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AMA J Ethics. 2016 Nov 1;18(11):1098-1106. doi: 10.1001/journalofethics.2016.18.11.stas1-1611.

What's in a Guideline? Developing Collaborative and Sound Research Designs that Substantiate Best Practice Recommendations for Transgender Health Care.

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Associate professor of clinical family and community medicine at the University of California, San Francisco, where she is also director of transgender care.
Director of research and education at the Callen-Lorde Community Health Center and a clinical assistant professor of medicine at New York University in New York City.
Assistant professor of pediatrics at Harvard Medical School, an associate scientific researcher at Boston Children's Hospital, and an assistant professor of epidemiology at the T.H. Chan School of Public Health at Harvard University in Boston, and an affiliated research scientist at the Fenway Institute.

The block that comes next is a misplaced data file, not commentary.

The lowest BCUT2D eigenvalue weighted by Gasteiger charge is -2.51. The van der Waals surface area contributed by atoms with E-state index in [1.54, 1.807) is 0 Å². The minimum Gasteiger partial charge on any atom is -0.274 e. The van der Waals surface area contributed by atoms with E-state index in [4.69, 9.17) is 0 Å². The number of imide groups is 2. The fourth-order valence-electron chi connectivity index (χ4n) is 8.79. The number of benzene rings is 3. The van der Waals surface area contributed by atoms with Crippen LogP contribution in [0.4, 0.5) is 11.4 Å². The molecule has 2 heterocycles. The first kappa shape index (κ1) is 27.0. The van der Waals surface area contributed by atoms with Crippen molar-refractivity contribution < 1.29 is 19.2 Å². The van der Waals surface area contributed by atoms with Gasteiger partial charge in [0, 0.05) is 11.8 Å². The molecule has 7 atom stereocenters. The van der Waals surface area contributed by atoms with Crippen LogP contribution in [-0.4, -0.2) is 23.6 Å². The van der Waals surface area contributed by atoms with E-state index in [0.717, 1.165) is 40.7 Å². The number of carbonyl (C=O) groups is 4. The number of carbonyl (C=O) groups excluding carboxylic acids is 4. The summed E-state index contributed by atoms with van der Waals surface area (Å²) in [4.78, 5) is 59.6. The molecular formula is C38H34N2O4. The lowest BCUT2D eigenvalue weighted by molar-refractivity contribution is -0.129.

Transgender medicine presents a particular challenge for the development of evidence-based guidelines, due to limitations in the available body of evidence as well as the exclusion of gender identity data from most public health surveillance activities. The guidelines that have been published are often based on expert opinion, small studies, and data gathered outside the US. The existence of guidelines, however, helps legitimate the need for gender-affirming medical and surgical interventions. Research conducted on transgender populations should be grounded in gender-affirming methodologies and focus on key areas such as health outcomes after gender-affirming interventions.

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